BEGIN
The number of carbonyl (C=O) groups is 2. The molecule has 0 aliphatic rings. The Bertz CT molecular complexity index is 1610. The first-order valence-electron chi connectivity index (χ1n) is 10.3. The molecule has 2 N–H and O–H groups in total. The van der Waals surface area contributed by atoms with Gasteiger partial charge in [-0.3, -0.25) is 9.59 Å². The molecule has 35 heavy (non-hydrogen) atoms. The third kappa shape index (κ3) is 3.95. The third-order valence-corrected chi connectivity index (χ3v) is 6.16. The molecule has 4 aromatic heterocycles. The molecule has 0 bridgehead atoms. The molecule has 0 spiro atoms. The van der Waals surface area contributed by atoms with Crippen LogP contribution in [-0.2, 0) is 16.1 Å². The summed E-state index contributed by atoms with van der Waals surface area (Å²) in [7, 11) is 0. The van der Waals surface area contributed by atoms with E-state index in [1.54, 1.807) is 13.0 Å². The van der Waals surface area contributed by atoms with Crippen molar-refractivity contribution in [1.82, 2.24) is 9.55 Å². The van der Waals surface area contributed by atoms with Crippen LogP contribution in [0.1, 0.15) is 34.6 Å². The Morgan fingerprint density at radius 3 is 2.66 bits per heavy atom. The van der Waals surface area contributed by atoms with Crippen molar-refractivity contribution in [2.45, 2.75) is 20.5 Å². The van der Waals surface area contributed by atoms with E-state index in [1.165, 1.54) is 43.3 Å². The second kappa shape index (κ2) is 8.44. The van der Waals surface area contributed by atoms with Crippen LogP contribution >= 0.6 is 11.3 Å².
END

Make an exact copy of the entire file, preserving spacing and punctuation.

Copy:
The number of carbonyl (C=O) groups is 2. The molecule has 0 aliphatic rings. The Bertz CT molecular complexity index is 1610. The first-order valence-electron chi connectivity index (χ1n) is 10.3. The molecule has 2 N–H and O–H groups in total. The van der Waals surface area contributed by atoms with Gasteiger partial charge in [-0.3, -0.25) is 9.59 Å². The molecule has 35 heavy (non-hydrogen) atoms. The third kappa shape index (κ3) is 3.95. The third-order valence-corrected chi connectivity index (χ3v) is 6.16. The molecule has 4 aromatic heterocycles. The molecule has 0 bridgehead atoms. The molecule has 0 spiro atoms. The van der Waals surface area contributed by atoms with Crippen LogP contribution in [-0.2, 0) is 16.1 Å². The summed E-state index contributed by atoms with van der Waals surface area (Å²) in [7, 11) is 0. The van der Waals surface area contributed by atoms with E-state index in [1.54, 1.807) is 13.0 Å². The van der Waals surface area contributed by atoms with Crippen molar-refractivity contribution in [1.82, 2.24) is 9.55 Å². The van der Waals surface area contributed by atoms with Crippen LogP contribution in [0.1, 0.15) is 34.6 Å². The Morgan fingerprint density at radius 3 is 2.66 bits per heavy atom. The van der Waals surface area contributed by atoms with Crippen molar-refractivity contribution in [2.45, 2.75) is 20.5 Å². The van der Waals surface area contributed by atoms with E-state index in [1.165, 1.54) is 43.3 Å². The second kappa shape index (κ2) is 8.44. The van der Waals surface area contributed by atoms with Crippen LogP contribution >= 0.6 is 11.3 Å².